“Such committees can accept donations of up to $5,000 per donor per year — far less than the donation limits for the committees formed by Mr. Trump’s campaign and the Republican National Committee — but a leadership PAC could accept donations from an unlimited number of people. It could also accept donations from other political action committees.”
“In the wake of the election, President Trump’s supporters have been peppered with texts and emails asking for donations to support legal battles contesting his loss to President-elect Joe Biden,” the Washington Post reports.
“But details outlined in the fine print show that a small portion of the donations would go toward these ‘election defense’ funds to support recounts and lawsuits in several swing states.”
“The majority of each donation goes to a political action committee called Save America, which Trump set up in recent days and will allow him to support candidates and maintain political influence in Washington even after leaving office.”
“Jaime Harrison, the South Carolina Democrat who shattered fundraising records and became a national star in his unsuccessful bid to defeat Republican Sen. Lindsey O. Graham, is interested in becoming the next chairman of the Democratic National Committee — and says that a powerful ally thinks he could do the job,” the Washington Post reports.
How about we go with Stacy Abrams, who actually demonstrated an ability to win.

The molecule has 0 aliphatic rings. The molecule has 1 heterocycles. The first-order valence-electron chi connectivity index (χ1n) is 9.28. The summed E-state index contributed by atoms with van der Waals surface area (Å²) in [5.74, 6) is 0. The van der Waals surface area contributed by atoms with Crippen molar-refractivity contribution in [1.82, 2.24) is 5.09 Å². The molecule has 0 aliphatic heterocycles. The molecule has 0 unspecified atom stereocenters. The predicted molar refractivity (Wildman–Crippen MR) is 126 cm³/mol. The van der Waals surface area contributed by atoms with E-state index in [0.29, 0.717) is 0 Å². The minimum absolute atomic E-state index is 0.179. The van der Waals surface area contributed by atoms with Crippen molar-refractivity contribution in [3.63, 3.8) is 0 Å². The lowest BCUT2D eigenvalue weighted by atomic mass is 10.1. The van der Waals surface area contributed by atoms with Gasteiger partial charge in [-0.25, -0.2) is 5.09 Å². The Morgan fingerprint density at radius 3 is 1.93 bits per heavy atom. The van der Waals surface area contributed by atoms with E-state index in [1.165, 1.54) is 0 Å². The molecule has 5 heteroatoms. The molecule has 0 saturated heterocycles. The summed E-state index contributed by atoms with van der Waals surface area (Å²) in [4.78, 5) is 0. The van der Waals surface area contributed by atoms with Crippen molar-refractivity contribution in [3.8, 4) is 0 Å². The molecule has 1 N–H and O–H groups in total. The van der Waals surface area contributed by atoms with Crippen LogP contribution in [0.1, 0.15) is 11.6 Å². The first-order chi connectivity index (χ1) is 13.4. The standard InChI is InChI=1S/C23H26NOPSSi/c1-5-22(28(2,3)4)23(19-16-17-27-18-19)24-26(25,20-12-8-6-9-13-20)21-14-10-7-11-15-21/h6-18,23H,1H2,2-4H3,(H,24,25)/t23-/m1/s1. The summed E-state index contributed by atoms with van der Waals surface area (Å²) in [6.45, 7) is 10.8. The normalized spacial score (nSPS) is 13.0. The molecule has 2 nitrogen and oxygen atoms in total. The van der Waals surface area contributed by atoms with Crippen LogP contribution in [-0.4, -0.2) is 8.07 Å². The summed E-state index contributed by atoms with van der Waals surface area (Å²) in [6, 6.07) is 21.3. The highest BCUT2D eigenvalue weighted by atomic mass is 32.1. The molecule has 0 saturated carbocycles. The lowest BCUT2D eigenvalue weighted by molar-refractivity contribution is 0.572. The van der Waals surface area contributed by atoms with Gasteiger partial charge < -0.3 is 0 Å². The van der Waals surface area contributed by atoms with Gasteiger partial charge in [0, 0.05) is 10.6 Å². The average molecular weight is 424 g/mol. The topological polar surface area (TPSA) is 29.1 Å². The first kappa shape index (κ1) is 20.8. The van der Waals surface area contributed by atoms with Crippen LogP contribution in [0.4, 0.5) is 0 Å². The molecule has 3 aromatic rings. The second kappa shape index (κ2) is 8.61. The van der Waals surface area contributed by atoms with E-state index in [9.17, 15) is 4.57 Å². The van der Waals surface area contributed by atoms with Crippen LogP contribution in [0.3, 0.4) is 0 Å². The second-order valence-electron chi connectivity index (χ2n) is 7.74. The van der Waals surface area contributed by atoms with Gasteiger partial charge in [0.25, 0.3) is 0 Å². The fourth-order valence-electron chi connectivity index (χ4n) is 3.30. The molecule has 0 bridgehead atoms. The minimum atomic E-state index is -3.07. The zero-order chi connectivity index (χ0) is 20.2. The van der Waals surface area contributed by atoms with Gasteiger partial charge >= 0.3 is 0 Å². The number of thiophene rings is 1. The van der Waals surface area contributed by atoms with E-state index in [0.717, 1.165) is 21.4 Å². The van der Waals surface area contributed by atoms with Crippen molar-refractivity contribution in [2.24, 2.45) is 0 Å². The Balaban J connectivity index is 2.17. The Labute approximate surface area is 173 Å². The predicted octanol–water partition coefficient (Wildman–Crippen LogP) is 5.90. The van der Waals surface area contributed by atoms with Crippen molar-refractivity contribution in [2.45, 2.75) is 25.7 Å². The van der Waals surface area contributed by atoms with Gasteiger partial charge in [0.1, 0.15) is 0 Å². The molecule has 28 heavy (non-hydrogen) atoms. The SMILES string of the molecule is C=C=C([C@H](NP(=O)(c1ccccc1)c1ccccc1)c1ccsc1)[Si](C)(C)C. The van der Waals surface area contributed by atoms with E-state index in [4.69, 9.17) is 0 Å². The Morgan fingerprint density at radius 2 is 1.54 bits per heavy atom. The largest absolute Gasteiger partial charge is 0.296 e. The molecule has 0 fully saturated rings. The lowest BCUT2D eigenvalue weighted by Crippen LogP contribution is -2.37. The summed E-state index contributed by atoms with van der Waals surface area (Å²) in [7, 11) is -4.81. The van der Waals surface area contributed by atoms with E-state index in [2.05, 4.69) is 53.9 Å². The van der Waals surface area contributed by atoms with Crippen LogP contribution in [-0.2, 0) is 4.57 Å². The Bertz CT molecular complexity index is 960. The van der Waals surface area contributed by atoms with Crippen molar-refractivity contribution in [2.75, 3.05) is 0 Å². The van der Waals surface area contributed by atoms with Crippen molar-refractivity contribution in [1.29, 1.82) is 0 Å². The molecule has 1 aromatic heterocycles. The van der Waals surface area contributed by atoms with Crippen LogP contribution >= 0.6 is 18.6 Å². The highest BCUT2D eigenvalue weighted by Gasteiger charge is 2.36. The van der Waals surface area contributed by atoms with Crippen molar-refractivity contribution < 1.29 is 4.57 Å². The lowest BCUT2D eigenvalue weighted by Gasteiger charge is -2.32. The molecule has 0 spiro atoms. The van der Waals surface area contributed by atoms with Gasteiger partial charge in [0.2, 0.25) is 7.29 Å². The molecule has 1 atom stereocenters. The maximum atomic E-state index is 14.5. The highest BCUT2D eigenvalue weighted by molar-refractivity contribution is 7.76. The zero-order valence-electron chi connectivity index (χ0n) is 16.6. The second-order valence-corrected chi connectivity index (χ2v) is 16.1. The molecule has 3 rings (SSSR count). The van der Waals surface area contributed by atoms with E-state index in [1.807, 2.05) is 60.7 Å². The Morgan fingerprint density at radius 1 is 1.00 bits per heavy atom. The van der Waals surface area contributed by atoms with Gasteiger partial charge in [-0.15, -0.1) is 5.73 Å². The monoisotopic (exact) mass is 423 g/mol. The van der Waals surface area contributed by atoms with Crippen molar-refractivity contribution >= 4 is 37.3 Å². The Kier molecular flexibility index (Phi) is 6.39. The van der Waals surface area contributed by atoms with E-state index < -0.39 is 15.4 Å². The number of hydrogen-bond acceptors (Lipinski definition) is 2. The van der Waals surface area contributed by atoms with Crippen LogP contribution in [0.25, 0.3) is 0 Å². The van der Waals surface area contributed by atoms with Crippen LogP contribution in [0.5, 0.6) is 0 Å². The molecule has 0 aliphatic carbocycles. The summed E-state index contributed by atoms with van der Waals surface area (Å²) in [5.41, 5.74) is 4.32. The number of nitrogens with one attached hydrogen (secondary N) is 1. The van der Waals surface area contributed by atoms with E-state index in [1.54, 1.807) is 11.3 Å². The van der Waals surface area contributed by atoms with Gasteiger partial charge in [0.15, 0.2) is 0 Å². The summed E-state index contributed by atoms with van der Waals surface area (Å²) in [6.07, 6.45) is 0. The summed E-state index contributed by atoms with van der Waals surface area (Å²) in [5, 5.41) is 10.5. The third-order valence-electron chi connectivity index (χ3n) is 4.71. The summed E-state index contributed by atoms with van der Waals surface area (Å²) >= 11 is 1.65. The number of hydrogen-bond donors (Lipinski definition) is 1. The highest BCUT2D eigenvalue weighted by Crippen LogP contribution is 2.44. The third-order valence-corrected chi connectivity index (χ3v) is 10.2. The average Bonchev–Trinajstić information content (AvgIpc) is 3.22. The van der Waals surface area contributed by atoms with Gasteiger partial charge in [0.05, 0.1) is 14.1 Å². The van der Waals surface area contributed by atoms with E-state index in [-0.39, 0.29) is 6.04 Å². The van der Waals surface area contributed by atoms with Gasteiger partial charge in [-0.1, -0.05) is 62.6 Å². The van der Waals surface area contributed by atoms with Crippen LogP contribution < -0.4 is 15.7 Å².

Pollster David Shor explains to Vox why the public polling was off this year:
“So the basic story is that, particularly after Covid-19, Democrats got extremely excited, and had very high rates of engagement. They were donating at higher rates, etc., and this translated to them also taking surveys, because they were locked at home and didn’t have anything else to do. There’s some pretty clear evidence that that’s nearly all of it: it was partisan non-response. Democrats just started taking a bunch of surveys when they were called by pollsters, while Republicans did not.”
Sen. Kelly Loeffler (R-GA) may have taken advantage of a loophole in President Trump’s tax bill to fully write off the cost of a private jet she bought to use on the campaign trail, Salon reports.
“Donald Trump Jr. and Kimberly Guilfoyle are making moves to expand their influence at the Republican National Committee,” CNN reports. “Some sources say they may seek to take over the party structure themselves.”